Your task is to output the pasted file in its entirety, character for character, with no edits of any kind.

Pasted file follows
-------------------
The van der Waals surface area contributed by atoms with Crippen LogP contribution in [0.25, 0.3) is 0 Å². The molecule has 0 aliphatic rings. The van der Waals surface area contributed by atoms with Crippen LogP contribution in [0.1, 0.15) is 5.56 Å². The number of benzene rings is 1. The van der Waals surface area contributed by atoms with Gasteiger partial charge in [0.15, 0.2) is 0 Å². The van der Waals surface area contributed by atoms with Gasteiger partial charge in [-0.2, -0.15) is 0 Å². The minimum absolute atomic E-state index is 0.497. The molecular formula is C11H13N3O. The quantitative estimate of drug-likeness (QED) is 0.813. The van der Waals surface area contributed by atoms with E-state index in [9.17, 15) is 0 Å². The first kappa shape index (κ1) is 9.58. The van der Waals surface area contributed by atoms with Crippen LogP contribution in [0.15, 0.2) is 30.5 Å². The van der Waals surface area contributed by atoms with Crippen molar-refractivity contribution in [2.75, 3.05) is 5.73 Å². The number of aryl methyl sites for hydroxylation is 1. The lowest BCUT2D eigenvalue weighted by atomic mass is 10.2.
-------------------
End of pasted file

The van der Waals surface area contributed by atoms with Crippen LogP contribution in [0.25, 0.3) is 0 Å². The molecule has 0 aliphatic rings. The van der Waals surface area contributed by atoms with Crippen LogP contribution in [0.1, 0.15) is 5.56 Å². The number of benzene rings is 1. The van der Waals surface area contributed by atoms with Gasteiger partial charge in [0.15, 0.2) is 0 Å². The van der Waals surface area contributed by atoms with Gasteiger partial charge in [-0.2, -0.15) is 0 Å². The minimum absolute atomic E-state index is 0.497. The molecular formula is C11H13N3O. The quantitative estimate of drug-likeness (QED) is 0.813. The van der Waals surface area contributed by atoms with E-state index in [9.17, 15) is 0 Å². The first kappa shape index (κ1) is 9.58. The van der Waals surface area contributed by atoms with Crippen LogP contribution in [0.15, 0.2) is 30.5 Å². The van der Waals surface area contributed by atoms with Crippen molar-refractivity contribution in [2.75, 3.05) is 5.73 Å². The number of aryl methyl sites for hydroxylation is 1. The lowest BCUT2D eigenvalue weighted by atomic mass is 10.2.